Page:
Thursday, January 15, 2015

Insight: How The Day I Almost Shot Someone Is Shaping Me As A Security Practitioner

Trucks go through the Mobile Vehicle and Cargo Inspection System at Camp Navistar, Kuwait. (Source: US Army)

What I’m about to write is something I share no glory writing. In fact, what I’m about to tell you is something few people have heard me tell and no one until now understands why it’s such an important experience in my life.

Let me begin by going over briefly my military background up until this experience. I joined the Air Force in 2000 and enlisted in a category known as “open general”. I qualified for any job I wanted but I only desired to be a fireman. Unfortunately, I wasn’t picked for that assignment. I was selected for a career-field in the Air Force known as Security Forces (SF). Basically, I was the classic military policeman in my early years – I checked IDs at the gate, responded to various law enforcement calls for service, emergency response, base security, etc. In 2002, I was deployed to Kuwait for the first time. It was an interesting and perilous time to be there. We’d been deployed to provide air base defense, in case the Iraqis wanted to start the war before we did. Essentially, I protected planes, pilots, and maintainers so our aircraft could kill Sadaam and his men. Pretty cool, huh? Not really. It was boring with some excitement in between. However, my second deployment was somewhat more perilous not because of Sadaam but from insurgents in Iraq and is the setting of the experience I want to talk about.

In most cases, when I deployed in SF, I and the folks I was with were euphemistically called “REMFs”. Pardon the crassness of the translation – rear echelon moth-*insert bad words*. In other words, while everyone else fought the war in Iraq, my unit was in the relative safety of the “rear”. We were trained to expect bad guys at every turn but the sad reality is very few times did the bad guys show up to engage us.

On this second deployment, our mission was somewhat ambiguous. We’d deployed to support air base defense missions for Operation Iraqi Freedom in whatever way the Air Force saw fit. If you know military deployments, you know what that means – no one knew what to do with us and so we were wrought to be abused and we were. One assignment we were given was to inspect vehicles coming into and out of Kuwait and Iraq on the Kuwaiti side of the border.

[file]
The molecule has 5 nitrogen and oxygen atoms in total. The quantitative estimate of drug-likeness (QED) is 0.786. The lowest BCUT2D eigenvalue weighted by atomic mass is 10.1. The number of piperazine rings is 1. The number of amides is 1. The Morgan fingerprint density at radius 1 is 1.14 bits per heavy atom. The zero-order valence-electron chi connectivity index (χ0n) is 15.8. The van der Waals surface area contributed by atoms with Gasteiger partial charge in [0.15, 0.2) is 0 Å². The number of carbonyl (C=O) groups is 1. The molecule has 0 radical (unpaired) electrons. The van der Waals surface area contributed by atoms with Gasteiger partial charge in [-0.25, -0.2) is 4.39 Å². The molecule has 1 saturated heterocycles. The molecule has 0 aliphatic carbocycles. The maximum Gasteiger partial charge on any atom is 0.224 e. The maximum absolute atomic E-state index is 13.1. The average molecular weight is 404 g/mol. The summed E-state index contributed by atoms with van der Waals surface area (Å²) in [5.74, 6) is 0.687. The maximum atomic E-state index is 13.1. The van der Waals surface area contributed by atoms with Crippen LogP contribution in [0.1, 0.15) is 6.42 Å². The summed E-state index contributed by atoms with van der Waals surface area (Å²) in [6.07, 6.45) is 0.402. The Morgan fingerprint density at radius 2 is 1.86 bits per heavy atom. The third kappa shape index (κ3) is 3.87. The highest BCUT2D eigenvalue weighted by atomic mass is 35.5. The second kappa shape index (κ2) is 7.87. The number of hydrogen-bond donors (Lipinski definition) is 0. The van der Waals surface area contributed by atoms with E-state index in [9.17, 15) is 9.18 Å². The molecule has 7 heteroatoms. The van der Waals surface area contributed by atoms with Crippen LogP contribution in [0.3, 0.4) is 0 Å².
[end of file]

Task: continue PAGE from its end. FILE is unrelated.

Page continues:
One fateful day, my lieutenant grabbed a group of us and ordered us to help a returning Army convoy get through a Kuwaiti roadway. We were each placed at various intersections, mostly by ourselves. Yeah. I know. Translation: we were armed crossing guards for big trucks coming home after being blown up. The job sucked as much as it sounds. As I stood in the middle of a Kuwaiti road contemplating what I had done to deserve this ungodly punishment, an Army officer came to my position and shouted “Make sure NO ONE comes through this area. NO ONE! Have you done this before?” I answered “Not quite.” I was lying. I had never stood in the middle of a road in another country to protect a bunch of trucks from getting T-boned by vehicles they could have run over and not have noticed. He shouted back, “Look, if you see a car, start putting your hand in the air and shouting for them to stop. By the way, hold your fingers pursed together and shout (insert Arabic word for “stop”).” Sounds like a plan. I do what he says and the cars will stop. Yeah. Not quite.

An hour passed and no vehicles. As soon as I grabbed my radio to check on the status of the convoy, I saw it – a vehicle I’ll never forget for as long as I live. It was a brown Mercedes S-class sedan. It was a few hundred feet away. I immediately put my hands in the air and demanded the vehicle stop. I shout and it keeps coming. I do the thing the officer told me and still it won’t stop. The distance closes by the second. Time seems to be creeping slower as nervousness sets in. What do I do if he won’t stop? The other guys are God-knows-where and my battery is about dead.Every cop in the world has been trained to recognize the car as a lethal weapon when it’s coming at you with no apparent attempt to stop. At some point, I realize the M-4 I’m carrying needs to come up and pointed towards the vehicle. Remember, this takes seconds. I pull the charging handle and let the round chamber to make the weapon ready to fire. I scream, “Stop! STOP! STOP!” The vehicle stops five feet from me. I’m huffing and puffing. I hear the ebb of trucks – the convoy has just gone passed. The tunnel vision I had at the onset left and there I was eyeball-to-eyeball with the vehicle and its occupants – a family. I don’t know if it was language, culture, or poor vision but for whatever I reason I hesitated and saved a family’s life and the convoy, in some weird way.